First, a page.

This week, two articles about education caught my eye.
The first came from the New York Times. “Bracing for $40,000 at New York City Private Schools,” the headline read. And we’re not just talking about high school either.
Avenues, the for-profit start-up school set to open in Chelsea in September, will charge $39,750 starting in nursery school, which might make it the most expensive preschool in the city. (The school will offer bilingual classes and a longer school day than most early-childhood programs.)…At Horace Mann, where the parents of kindergartners are paying $37,695 with additional fees, the children attended 155 days last year. For those doing the math, thatâ€™s $243 a day.
Possibly, a reason to consider home education?
Although home educators, granted, can’t offer the same benefits as these $40K academies…
At Poly Prep, with 983 students on two campuses in Brooklyn, there are five sections of Level I Mandarin. Dalton offers Zen Dance; Saint Annâ€™s has Roman Travel Writing; and at Columbia Grammar, there is a theater class on â€œThe Nature of Revenge.â€
At the moment, my ninth-grader is wallowing on the floor with the dog and my fifth-grader is writing a novel on her brother’s ancient Mac hand-me-down. We’ve never done Zen dance, and my instruction on the Nature of Revenge has mostly consisted of yelling, “JUST BECAUSE YOUR BROTHER POKED YOU DOESN’T MEAN YOU HAVE TO POKE HIM BACK.”
I mean, we have done a few out-of-the-box educational things. We take field trips to admire great artwork.
We provide opportunities for active and creative play.
We experiment with the culinary arts.
(That’s a zombie cookie, a.k.a. What Happens When Teenaged Boys Cook.)
But somehow I feel that we’re not keeping up, here.
Fortunately, we’re not alone. Newsweek has finally twigged to the fact that not every parent aspires to PTA meetings at Horace Mann.
We think of homeschoolers as evangelicals or off-the-gridders who spend a lot of time at kitchen tables in the countryside. And itâ€™s true that most homeschooling parents do so for moral or religious reasons. But education observers believe that is changing. You only have to go to a downtown Starbucks or art museum in the middle of a weekday to see that a once-unconventional choice â€œhas become newly fashionable,â€ says Mitchell Stevens, a Stanford professor who wrote Kingdom of Children, a history of homeschooling. There are an estimated 300,000 homeschooled children in Americaâ€™s cities, many of them children of secular, highly educated professionals who always figured theyâ€™d send their kids to schoolâ€”until they came to think, Hey, maybe we could do better….
Many of these parents feel that city schoolsâ€”or any schoolsâ€”donâ€™t provide the kind of education they want for their kids. Just as much, though, their choice to homeschool is a more extreme example of a larger modern parenting ethos: that children are individuals, each deserving a uniquely curated upbringing. That peer influence can be noxious. (Bullying is no longer seen as a harmless rite of passage.) That DIYâ€”be it gardening, knitting, or raising chickensâ€”is something educated urbanites should embrace.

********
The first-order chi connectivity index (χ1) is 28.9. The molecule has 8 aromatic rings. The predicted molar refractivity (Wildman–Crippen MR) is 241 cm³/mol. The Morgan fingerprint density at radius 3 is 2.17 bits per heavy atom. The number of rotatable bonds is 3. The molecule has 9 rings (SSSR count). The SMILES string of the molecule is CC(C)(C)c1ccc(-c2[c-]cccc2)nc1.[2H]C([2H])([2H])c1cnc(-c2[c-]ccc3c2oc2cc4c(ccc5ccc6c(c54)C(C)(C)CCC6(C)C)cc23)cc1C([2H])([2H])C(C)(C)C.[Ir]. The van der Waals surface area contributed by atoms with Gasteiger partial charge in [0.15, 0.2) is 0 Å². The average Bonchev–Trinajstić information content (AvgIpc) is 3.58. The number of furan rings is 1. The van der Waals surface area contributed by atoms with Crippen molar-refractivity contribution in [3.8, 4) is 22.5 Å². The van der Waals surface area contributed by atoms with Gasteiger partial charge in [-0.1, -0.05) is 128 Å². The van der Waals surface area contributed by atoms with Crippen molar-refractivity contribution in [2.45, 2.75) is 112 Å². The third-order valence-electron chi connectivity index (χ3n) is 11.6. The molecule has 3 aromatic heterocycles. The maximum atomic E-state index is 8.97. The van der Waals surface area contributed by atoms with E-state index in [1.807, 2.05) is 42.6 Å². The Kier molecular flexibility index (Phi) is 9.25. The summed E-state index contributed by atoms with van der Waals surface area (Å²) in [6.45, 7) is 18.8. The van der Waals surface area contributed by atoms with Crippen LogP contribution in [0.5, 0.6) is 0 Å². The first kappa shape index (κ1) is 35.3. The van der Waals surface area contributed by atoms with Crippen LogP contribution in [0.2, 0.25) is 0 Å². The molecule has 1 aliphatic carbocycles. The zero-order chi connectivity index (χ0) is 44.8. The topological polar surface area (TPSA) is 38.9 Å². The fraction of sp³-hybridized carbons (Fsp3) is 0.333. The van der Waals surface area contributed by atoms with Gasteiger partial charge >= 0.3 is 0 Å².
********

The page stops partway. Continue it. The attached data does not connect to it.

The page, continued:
As a highly educated parent who happens to spend a lot of time at my kitchen table in the middle of the countryside, I’m not sure I appreciate the wide-eyed wonder in this piece. But the article is worth a read anyway, if only to reassure yourself that your kid does not need classes in Roman Travel Writing to be a fully functioning human being.
I know where you were in that first picture! 🙂
Didn’t you hear? Roman Travel Writing is now a required addition to any full home education package. Anyone out of the loop on this is too busy chasing those chickens in their Amazonian garden. XD
My opinion of the Newsweek article was that it is the same article that’s been trotted out every 12-18 months for the last decade (golly gee! people homeschool their kids!) with the new hotness of DIY veneer slapped on it. *yawn* I’m not sure what I want the press to say about homeschooling (maybe nothing at all…) but can’t they come up with anything new to say?
This part struck a chord:
…a larger modern parenting ethos: that children are individuals, each deserving a uniquely curated upbringing….
Children deserve something?
A uniquely curated upbringing?
The word curate? According to the dictionary it means something close to “select, organize, and look after the items in (a collection or exhibition)”
Ex: both exhibitions are curated by the museum’s director
As I thought: this whole thing smacks of the parent creating something. A BAD idea. Try to create something museum-worthy? Yikes! Burn-out alert!!!!
The wrong image.
Most likely the parent is already educated.
The parent has already done the work to earn her education.
Anyone who has ever fallen asleep in a museum while LOOKING at other people’s work can spot the problem with this model: curate an education for your kids and the curator is the only one who is going to get the education. The museum-goers are going to start yawning and looking for the door.
Turn your kids into curators? That’s the silver bullet.
Enjoy your little people
Enjoy your journey
Several things popped out at me while I was reading this article. I wondered if the author has ever considered that perhaps *some* evangelicals and off-the-gridders might possibly be highly educated. I am also tired of the sweeping generalization that “most homeschooling parents do so for moral or religious reasons.” Third, I was irritated with Stevens’s quote that home education “has become newly fashionable.” Frankly, home education is a lot of work — a lifestyle. One doesn’t choose homeschooling just to be cool. I hope.
Hmmmm, your instruction on the Nature of Revenge echoes mine. Glad to read it! I need a chocolate chip…
I also couldn’t agree more with Janice and Ellen…well put!
Have you seen this yet?